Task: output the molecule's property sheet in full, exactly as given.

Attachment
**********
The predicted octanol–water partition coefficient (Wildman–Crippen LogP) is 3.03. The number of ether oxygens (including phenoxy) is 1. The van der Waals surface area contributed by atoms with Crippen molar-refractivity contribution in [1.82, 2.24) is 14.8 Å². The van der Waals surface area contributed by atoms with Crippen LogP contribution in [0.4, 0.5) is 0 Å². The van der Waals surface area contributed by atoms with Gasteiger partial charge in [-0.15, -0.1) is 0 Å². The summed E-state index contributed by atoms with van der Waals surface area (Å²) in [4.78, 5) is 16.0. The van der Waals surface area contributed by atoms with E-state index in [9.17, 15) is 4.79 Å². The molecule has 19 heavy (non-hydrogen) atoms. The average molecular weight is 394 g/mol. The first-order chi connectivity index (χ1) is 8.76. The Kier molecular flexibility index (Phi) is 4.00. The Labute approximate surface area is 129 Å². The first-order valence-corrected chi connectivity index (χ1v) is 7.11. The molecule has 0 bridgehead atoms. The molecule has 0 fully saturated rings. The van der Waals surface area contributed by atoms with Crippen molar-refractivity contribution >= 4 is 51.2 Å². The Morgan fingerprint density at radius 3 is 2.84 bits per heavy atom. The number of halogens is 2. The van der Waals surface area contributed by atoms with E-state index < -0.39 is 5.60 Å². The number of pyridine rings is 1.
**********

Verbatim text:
The predicted octanol–water partition coefficient (Wildman–Crippen LogP) is 3.03. The number of ether oxygens (including phenoxy) is 1. The van der Waals surface area contributed by atoms with Crippen molar-refractivity contribution in [1.82, 2.24) is 14.8 Å². The van der Waals surface area contributed by atoms with Crippen LogP contribution in [0.4, 0.5) is 0 Å². The van der Waals surface area contributed by atoms with Gasteiger partial charge in [-0.15, -0.1) is 0 Å². The summed E-state index contributed by atoms with van der Waals surface area (Å²) in [4.78, 5) is 16.0. The van der Waals surface area contributed by atoms with E-state index in [9.17, 15) is 4.79 Å². The molecule has 19 heavy (non-hydrogen) atoms. The average molecular weight is 394 g/mol. The first-order chi connectivity index (χ1) is 8.76. The Kier molecular flexibility index (Phi) is 4.00. The Labute approximate surface area is 129 Å². The first-order valence-corrected chi connectivity index (χ1v) is 7.11. The molecule has 0 bridgehead atoms. The molecule has 0 fully saturated rings. The van der Waals surface area contributed by atoms with Crippen molar-refractivity contribution >= 4 is 51.2 Å². The Morgan fingerprint density at radius 3 is 2.84 bits per heavy atom. The number of halogens is 2. The van der Waals surface area contributed by atoms with E-state index < -0.39 is 5.60 Å². The number of pyridine rings is 1.